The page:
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Fether

Should I say something?

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Every hymn that is played in sacrament meeting is consistently at least 10 Bpm slow. Even the most up beat songs become funeral songs. We sang “their is sunshine in my soul today” at 55bpm today. It’s been this way since I moved into the ward.

is this something worth bringing up? For me personally, it can be agonizing

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As chorister, I don't know if I would want it brought up or not. It's a very common complaint around the Church, but it doesn't seem to change, so I don't know if bringing it up yet again will really change anything. Of course, I often feel like I am rushing the congregation and/or organist, so maybe I'm seeing this from the other side of the problem -- a fear of going too fast.

Having also been the accompanist, sometimes I think the pace is set by the organist/pianist, because that is the position related to music that requires the most skill. If the organist/pianist cannot play any faster, complaining that it is too slow won't help until the accompanist improves their skill level. Unless and until the Church decides to make accompanist a paid position (like other churches) we maybe need to be patient and tolerant of the volunteer musicians we use for this.

My feeling -- if you have a good enough relationship with the chorister/organist to gently say something, then say that you, personally, would like to sing some of the hymns at a faster tempo. Then, leave the job of leading/playing the music to those called to the job. If it changes, then good. If the tempo remains slower than you like, accept that they are doing the best they can with the skills and artistic vision they have, and be patient with them.

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11 minutes ago, MrShorty said:

As chorister, I don't know if I would want it brought up or not. It's a very common complaint around the Church, but it doesn't seem to change, so I don't know if bringing it up yet again will really change anything. Of course, I often feel like I am rushing the congregation and/or organist, so maybe I'm seeing this from the other side of the problem -- a fear of going too fast.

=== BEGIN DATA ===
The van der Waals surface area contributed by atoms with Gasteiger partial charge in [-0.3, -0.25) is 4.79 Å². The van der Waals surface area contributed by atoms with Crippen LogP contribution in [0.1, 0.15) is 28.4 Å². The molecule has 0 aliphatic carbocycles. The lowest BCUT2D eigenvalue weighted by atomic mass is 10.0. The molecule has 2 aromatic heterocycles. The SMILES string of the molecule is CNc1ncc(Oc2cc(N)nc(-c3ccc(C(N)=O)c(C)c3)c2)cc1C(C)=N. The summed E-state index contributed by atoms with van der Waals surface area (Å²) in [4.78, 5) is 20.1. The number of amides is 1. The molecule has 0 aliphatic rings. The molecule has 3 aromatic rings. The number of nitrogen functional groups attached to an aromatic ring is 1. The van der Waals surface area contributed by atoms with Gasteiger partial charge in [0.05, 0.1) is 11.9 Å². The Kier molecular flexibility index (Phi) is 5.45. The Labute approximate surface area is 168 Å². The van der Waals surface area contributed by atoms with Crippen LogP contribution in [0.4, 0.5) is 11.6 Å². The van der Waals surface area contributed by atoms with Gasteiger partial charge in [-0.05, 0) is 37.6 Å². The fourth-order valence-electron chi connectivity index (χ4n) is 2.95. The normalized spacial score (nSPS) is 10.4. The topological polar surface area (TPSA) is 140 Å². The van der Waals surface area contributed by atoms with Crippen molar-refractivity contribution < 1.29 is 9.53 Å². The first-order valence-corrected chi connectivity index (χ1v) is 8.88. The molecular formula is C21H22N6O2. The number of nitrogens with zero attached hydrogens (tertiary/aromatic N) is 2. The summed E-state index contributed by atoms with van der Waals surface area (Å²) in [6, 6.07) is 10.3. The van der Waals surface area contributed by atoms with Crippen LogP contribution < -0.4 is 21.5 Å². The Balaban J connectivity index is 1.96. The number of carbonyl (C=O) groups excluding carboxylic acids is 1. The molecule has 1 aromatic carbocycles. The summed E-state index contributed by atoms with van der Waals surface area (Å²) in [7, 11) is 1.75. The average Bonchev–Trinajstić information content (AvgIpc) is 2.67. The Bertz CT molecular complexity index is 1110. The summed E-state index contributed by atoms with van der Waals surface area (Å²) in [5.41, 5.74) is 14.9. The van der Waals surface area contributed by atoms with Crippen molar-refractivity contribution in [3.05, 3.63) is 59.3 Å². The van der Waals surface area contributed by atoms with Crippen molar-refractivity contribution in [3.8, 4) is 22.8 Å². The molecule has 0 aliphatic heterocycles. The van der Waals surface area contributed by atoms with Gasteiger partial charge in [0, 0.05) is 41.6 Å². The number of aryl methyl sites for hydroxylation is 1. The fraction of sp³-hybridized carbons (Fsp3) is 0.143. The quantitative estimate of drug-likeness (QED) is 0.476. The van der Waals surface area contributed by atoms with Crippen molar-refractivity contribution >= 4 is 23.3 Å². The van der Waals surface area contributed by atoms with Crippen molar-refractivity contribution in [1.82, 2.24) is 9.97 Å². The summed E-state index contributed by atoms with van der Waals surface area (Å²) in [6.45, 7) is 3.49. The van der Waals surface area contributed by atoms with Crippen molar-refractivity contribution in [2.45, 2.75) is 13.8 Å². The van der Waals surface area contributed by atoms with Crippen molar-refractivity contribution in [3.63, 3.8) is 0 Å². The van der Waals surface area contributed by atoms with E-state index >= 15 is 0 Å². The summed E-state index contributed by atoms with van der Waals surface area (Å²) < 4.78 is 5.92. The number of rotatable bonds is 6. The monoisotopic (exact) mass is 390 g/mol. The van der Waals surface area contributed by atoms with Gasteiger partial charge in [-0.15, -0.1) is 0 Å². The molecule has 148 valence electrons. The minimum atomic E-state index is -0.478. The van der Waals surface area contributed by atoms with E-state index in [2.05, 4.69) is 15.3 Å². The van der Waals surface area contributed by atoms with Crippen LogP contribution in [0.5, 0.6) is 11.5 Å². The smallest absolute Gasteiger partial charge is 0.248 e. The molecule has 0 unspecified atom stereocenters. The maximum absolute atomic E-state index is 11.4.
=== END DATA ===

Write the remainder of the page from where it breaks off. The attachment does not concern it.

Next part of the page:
Having also been the accompanist, sometimes I think the pace is set by the organist/pianist, because that is the position related to music that requires the most skill. If the organist/pianist cannot play any faster, complaining that it is too slow won't help until the accompanist improves their skill level. Unless and until the Church decides to make accompanist a paid position (like other churches) we maybe need to be patient and tolerant of the volunteer musicians we use for this.

My feeling -- if you have a good enough relationship with the chorister/organist to gently say something, then say that you, personally, would like to sing some of the hymns at a faster tempo. Then, leave the job of leading/playing the music to those called to the job. If it changes, then good. If the tempo remains slower than you like, accept that they are doing the best they can with the skills and artistic vision they have, and be patient with them.

Because I dont know if it is a matter of skill or just not being aware, I am uncomfortable bringing it up. If I knew it was just not being aware, I would absolutely say something

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My experience with this is that the organist and/or chorister are usually older and cognitively that seems to be the best they got. In which case we accept what they have to offer and we endure to their end.

Otherwise I would mention it to the bishopric and leave it up to them as to if and how to address it. Maybe it just needs to start with "I think we need a rousing hymn to start the meeting, something with a faster beat" making it sound more like a change in policy as opposed to telling them they have been doing it wrong. Tricky subject.

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In a previous ward, the tempo of the hymns made it feel like we were always at a funeral. The chorister was older* and had that calling a long time (most likely only active because of the calling) but the organists were all middle-aged and you could see him look at them and count the tempo before facing the congregation. Anyway, after being patient for some time, I mentioned it to my husband who was then part of the ward council. He told me he brought it up and all of them agreed about the issue. One of the bishopric counselors who had a good relationship with the chorister said he'd talk to him about it and things were much better after that.